Talented PR pros “have a vast array of opportunities to choose from right now,” said Christina Stokes. “The PR profession is respected, and it’s necessary in this day and age.” Still, even as the “Great Resignation” helps drive demand for talent, PR job-seekers face intense competition.
Stokes, senior vice president and director of talent acquisition at Rubenstein in New York, was the guest on April 14 for Strategies & Tactics Live, PRSA’s monthly livestream on LinkedIn. The events feature writers for the newspaper and delve deeper into the topics behind their articles. Since January 2019, Stokes has written the “Hire and Seek” column for Strategies & Tactics.
John Elsasser, PRSA’s publications director and host of Strategies & Tactics Live, asked what PR job seekers can expect in today’s market.
“Companies are reaching out so actively for talent right now,” she said. Even communications pros not looking for jobs are being “bombarded by emails from recruiters trying desperately to get them to have a conversation about an opportunity at their company.” If you’re curious about what kinds of job openings might be available, then “it’s a really good time to do that right now.”
PR skills expand, evolve.
You still need a great resume, she said. Strong media-relations skills aren’t enough anymore. Be prepared to show you’re adaptable, creative, knowledgeable about technology, eager to learn, have soft skills like problem-solving and listening and can work in a collaborative environment — even remotely, when you’ve never met your colleagues in person.
“Interviewers, companies and hiring managers are still looking for excellent skills and amazing talent, who are staying a step ahead of what’s happening across everything that could be relevant for their clients or industries,” Stokes said.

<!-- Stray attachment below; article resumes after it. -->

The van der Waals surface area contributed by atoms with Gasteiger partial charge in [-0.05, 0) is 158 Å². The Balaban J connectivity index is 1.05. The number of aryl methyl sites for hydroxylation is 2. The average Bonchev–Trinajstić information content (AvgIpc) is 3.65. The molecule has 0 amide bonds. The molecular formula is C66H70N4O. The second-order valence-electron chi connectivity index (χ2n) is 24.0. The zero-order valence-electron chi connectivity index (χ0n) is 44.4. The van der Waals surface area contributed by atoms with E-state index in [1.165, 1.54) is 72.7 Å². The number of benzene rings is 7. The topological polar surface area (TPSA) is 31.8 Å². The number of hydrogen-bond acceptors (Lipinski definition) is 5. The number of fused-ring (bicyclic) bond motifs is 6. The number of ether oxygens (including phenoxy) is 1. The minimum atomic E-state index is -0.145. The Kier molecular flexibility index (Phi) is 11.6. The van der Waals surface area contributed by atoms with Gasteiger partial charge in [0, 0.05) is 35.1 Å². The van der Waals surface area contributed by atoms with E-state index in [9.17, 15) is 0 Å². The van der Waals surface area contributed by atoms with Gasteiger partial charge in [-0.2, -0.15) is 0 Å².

Even for someone casually considering looking for a new job in PR, “you still have to give it all you’ve got,” she said. “Even if the opportunities are coming to you, you have to go through the process appropriately.”
Employers are looking at the pay, workplace flexibility and other benefits they can offer to help attract or retain communications talent. For job-seekers talking to recruiters, “even if you’re not 100 percent sold on the opportunity, then still be in that conversation,” Stokes advised. “You never know how that might benefit you somewhere down the line.”
The window that’s now open to a gale of PR job opportunities will eventually start to close. Stokes predicts a slowdown could occur by this fall. That’s why today “is a great time to get a pick of the litter.”
You can watch this session of S&T Live here.